Last modified: 2019-08-02 by rick wyatt
Keywords: naval jack | united states | jack | dont tread on me |
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image by Rick Wyatt, 5 April 1998
image by Joe McMillan, 6 May 2003
The jack is flown on the bow (front) of a ship and the ensign is flown on the stern (rear) of a ship when anchored or moored. Once underway, the ensign is flown from the main mast. The size of the jack should be the same as the canton of the ensign.
Rick Wyatt, 22 August 1998
During the Bicentennial celebration in 1976, U.S. Navy ships flew the "Don't Tread on Me" jack.
Richard Bouchard, 2 July 2000
The Union Jack of the U.S. has the same number of stars as the ensign. Currently 50 white stars on a blue field.
William M. Grimes-Wyatt, 29 April 1996
The rattlesnake flag was revived in connection with the 1975 bicentennial of the U.S. Navy and is now flown in lieu of the regular jack by the oldest ship in regular commission (i.e., the oldest not counting USS Constitution).
Joe McMillan, 16 July 1999
"Old Ironsides" regularly flies this 15-star jack in conjunction with the 15-star, 15-stripe ensign. When I was in Boston last year for the 4th of July, she flew them while firing a 21-gun "salute to the nation." For this occasion she also flew three 50-star S&S from her topmasts.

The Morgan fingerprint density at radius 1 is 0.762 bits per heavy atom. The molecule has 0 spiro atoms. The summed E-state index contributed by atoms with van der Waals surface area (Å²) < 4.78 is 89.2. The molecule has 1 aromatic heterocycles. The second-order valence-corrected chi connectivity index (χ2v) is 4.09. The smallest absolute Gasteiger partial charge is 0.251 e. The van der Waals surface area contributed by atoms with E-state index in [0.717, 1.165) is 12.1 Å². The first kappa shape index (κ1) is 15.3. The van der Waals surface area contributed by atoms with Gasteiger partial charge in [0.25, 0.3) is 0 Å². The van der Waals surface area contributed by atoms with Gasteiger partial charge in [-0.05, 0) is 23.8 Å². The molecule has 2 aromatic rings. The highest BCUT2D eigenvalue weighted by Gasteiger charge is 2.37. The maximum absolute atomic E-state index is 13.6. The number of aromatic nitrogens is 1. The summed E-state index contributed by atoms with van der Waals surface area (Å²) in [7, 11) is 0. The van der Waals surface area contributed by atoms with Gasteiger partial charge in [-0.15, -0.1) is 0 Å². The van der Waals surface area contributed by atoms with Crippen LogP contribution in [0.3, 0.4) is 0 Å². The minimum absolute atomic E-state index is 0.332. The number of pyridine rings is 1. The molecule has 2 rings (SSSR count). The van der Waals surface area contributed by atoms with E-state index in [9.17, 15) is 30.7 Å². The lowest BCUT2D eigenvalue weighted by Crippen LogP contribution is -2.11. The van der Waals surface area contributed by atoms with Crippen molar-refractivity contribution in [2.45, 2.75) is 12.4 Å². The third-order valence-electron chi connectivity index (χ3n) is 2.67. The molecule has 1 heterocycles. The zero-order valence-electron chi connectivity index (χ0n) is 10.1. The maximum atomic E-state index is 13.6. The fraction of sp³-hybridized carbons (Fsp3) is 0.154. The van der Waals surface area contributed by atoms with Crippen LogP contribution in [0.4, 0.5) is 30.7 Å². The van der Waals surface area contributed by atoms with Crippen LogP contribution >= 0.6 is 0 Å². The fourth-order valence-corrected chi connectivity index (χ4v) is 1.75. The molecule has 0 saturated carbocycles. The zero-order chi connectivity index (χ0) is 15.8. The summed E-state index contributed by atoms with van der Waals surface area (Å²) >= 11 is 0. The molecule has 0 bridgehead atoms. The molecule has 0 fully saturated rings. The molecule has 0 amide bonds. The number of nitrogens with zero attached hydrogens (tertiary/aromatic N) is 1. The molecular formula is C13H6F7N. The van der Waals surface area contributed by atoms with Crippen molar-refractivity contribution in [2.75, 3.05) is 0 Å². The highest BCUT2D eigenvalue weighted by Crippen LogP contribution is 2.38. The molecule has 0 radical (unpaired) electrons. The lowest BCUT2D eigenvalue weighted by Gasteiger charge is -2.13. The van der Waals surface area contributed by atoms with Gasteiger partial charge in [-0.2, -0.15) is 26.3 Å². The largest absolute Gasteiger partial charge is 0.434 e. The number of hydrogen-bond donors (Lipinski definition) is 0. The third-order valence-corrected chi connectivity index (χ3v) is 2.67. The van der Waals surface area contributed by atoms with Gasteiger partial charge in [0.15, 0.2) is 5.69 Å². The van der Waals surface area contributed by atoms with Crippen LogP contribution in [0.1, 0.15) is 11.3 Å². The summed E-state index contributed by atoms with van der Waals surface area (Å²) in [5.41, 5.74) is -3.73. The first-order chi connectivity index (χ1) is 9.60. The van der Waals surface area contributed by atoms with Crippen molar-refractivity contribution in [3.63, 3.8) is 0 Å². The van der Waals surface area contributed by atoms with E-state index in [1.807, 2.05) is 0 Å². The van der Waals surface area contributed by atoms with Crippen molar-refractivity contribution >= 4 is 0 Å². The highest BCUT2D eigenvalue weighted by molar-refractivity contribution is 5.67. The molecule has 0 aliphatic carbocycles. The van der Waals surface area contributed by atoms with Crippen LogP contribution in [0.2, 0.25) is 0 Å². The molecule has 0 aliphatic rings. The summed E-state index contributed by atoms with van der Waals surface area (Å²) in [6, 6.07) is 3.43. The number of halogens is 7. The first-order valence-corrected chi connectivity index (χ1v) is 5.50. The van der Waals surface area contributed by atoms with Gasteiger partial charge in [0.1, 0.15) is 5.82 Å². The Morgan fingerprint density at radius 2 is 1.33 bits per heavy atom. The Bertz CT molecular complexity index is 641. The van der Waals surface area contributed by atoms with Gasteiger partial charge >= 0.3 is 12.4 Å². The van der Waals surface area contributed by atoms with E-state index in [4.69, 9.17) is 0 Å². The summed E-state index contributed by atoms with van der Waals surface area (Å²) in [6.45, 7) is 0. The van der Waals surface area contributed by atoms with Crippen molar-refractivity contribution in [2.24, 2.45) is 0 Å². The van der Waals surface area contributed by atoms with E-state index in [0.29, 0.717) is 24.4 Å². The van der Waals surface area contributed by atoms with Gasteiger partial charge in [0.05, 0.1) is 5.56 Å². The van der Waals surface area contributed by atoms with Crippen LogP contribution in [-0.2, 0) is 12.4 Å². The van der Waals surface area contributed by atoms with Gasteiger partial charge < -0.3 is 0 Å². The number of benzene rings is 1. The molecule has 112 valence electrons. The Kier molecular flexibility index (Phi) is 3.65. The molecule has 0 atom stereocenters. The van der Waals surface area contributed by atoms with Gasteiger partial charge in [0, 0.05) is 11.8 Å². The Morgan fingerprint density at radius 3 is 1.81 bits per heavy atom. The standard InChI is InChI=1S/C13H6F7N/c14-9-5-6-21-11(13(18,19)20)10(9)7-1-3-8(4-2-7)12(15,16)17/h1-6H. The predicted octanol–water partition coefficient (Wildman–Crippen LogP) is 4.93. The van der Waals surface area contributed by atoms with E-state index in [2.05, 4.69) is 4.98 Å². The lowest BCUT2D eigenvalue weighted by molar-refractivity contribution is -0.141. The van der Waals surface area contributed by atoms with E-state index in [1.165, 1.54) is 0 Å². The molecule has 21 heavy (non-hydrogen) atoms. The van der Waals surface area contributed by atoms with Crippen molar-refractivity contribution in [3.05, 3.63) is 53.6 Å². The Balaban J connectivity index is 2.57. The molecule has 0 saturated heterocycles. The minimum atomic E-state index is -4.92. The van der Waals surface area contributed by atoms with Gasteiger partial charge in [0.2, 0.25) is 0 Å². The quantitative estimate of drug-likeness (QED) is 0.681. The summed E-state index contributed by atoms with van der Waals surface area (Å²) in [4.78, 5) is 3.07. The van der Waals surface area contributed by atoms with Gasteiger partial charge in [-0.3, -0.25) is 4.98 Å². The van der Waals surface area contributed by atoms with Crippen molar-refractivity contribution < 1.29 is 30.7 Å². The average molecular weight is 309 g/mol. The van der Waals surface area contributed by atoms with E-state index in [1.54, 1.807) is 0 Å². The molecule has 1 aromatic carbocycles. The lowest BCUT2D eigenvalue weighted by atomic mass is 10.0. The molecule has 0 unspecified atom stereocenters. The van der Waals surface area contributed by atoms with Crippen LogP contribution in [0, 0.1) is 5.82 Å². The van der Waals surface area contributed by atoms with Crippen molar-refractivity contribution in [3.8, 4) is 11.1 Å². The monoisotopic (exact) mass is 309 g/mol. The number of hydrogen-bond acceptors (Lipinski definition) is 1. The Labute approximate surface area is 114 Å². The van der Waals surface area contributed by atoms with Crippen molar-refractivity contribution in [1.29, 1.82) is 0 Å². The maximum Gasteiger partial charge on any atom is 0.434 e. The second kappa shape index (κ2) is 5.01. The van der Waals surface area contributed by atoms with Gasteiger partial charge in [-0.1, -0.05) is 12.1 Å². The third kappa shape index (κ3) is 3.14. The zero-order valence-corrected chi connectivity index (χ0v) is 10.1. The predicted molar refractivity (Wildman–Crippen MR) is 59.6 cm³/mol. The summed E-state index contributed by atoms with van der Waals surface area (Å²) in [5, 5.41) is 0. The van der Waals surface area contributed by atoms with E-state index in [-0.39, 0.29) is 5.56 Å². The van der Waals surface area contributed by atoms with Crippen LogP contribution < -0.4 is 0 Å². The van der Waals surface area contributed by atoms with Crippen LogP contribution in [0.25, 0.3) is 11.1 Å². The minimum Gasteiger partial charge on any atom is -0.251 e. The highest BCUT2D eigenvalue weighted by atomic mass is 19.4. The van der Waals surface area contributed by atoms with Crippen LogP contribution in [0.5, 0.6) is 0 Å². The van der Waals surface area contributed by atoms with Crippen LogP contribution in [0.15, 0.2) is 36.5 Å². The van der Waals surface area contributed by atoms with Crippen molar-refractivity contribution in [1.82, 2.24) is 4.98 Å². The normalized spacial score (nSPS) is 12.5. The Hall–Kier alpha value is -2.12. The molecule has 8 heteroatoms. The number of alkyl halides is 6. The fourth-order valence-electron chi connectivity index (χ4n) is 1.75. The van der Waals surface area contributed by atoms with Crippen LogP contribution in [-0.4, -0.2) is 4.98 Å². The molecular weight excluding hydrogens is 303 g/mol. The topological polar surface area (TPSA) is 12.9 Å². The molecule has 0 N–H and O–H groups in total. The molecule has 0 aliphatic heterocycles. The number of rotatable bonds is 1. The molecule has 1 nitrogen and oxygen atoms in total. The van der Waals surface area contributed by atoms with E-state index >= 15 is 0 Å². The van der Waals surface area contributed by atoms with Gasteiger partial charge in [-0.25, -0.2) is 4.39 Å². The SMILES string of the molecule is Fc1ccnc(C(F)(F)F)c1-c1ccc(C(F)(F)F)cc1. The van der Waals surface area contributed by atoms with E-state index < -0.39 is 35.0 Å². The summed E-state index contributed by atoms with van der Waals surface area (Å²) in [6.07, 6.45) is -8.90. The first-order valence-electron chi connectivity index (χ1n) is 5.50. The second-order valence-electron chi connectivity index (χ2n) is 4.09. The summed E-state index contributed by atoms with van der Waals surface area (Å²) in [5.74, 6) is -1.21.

Tom Gregg, 17 July 1999
I recently received a 3"x5" First Navy Jack from Flagline in Colorado Springs, CO. I noticed that the wording on the Jack was "Don't Tread Upon Me". I've always seen the words "Don't Tread On Me" on every First Navy Jack, the Gadsden Flag and the Culpepper Flag. Are there two versions of the First Navy Jack, or, is the one produced by Annin for Flagline in error. I understand that Valley Forge uses "On" and Annin uses "Upon" and both claim they are
Jerry Ashbury, 17 December 2001
Whatever Valley Forge and Annin may use, the Navy uses "on," and the proportions 7:10 as for the normal US union jack.
Joe McMillan, 17 December 2001
I suspect (but can't prove) that the US jack went into use almost simultaneously with the US ensign. I've come to believe that there were certain flag-related customs that English-speaking seamen took for granted in the 18th century without having to have them spelled out in regulations. One was that an ensign had a "union" and that the "union" was the upper hoist. Another was that the union flown by itself constituted the jack. So much for informed speculation.
Somewhat firmer evidence is a report submitted by the captain of the the Massachusetts brig Tyrannicide after capturing a British merchantman on September 25, 1778: "I then hoisted an American Jack & ordered her to strike to the United States, which was complied with." There's no evidence as to what the jack hoisted by the Tyrannicide looked like. Based on my theory about the behavior of 1770s era sailors, I believe it was probably blue with white stars, but I don't know that. All we know is that the captain called it an "American jack," which continued to be the most common name for this flag (blue with white stars) well into the 19th century.
The firmest evidence I've seen is the jack's appearance in a 1785 engraving of a frigate (see note).
So definitely by 1785, probably by September 1778, and possibly by 1777.
Joe McMillan, 26 February 2007